When Fisher was defeated as a Republican in the 1862 election, Lincoln appointed him as one of the four justices to the new Supreme Court of the District of Columbia. He was confirmed on March 11, 1863 and served in that post till May 1870. Ironically, his most famous case involved the trial of John Harrison Surratt, one of the accused assassins of his friend Abraham Lincoln. The trial opened on June 10, 1867 and ended in a hung jury and Surratt's release but Fisher won widespread praise for his conduct of a difficult trial. In May 1870, he left the bench when another president who had taken him as a confidant, Ulysses S. Grant, appointed him as the United States Attorney for the District of Columbia. He was in that post until 1875 when he returned to Delaware. Fisher returned to his last public service when President Benjamin Harrison named him on May 31, 1889 to a four year appointment as the first auditor of the United States Treasury. On March 23, 1893, the seventy-four year old Fisher returned at last to Delaware to resume private life in retirement.

    Fisher married Eliza A. McColley of Milford in 1840 and the couple had two boys and two girls. George Purnell Fisher died after a short illness in Washington D.C. on February 10, 1899 and is buried in the Methodist Cemetery in Dover Delaware. He was eighty-one years old.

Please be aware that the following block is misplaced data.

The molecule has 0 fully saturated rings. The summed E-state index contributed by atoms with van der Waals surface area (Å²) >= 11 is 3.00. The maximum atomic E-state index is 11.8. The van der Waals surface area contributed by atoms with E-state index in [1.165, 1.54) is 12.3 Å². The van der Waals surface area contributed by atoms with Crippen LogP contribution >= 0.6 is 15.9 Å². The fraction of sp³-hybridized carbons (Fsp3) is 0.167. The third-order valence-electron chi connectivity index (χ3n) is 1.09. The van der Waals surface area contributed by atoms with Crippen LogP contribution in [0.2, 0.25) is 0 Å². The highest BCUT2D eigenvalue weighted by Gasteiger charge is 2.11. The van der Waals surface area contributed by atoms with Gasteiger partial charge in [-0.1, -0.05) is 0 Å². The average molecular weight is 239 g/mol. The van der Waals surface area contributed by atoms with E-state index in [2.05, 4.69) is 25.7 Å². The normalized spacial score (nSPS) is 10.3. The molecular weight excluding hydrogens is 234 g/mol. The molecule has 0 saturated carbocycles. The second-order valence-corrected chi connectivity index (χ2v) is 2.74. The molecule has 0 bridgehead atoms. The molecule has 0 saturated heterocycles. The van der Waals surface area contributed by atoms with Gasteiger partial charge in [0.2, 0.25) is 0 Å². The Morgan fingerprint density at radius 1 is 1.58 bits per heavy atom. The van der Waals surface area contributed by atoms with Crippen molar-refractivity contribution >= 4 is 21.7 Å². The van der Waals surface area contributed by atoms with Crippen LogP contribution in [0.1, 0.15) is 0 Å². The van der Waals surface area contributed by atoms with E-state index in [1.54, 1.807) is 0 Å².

John Osborne and James W. Gerencser, eds., “George Purnell Fisher,” Dickinson Chronicles,

    George Purnell Fisher, Dickinson College & State Department (Woods, 1905)

    George Purnell Fisher was born at Milford, Delaware, October 13, 1817. At the age of seventeen he entered the sophomore class at Dickinson College, where he graduated in July, 1838. Having decided upon the profession of law, he entered the office of Hon. John M. Clayton. He was admitted to the bar in April, 1841; settled at Dover and soon acquired a large clientage for a young man. When John M. Clayton became Secretary of State under President Taylor, Fisher entered into public life by becoming Clayton's confidential clerk. The Clayton-Bulwer Treaty was negotiated while Fisher was Secretary Clayton's clerk; hence he was in close personal relation with Sir Henry Lytton Bulwer, the British Minister. At one of the conferences at Washington, a house in the rear took fire, and Bulwer, Clayton and Fisher rushed out and helped the firemen with the crude appliances of that day to put the fire out. They then returned to their work, wet, grimy and smoked.
    Henry Ernest Woods, ed., The New England Historical and Genealogical Register (Boston: New England Historic Genealogical Society, 1905), 59: lx.

    George Purnell Fisher, Civil War (Woods, 1905)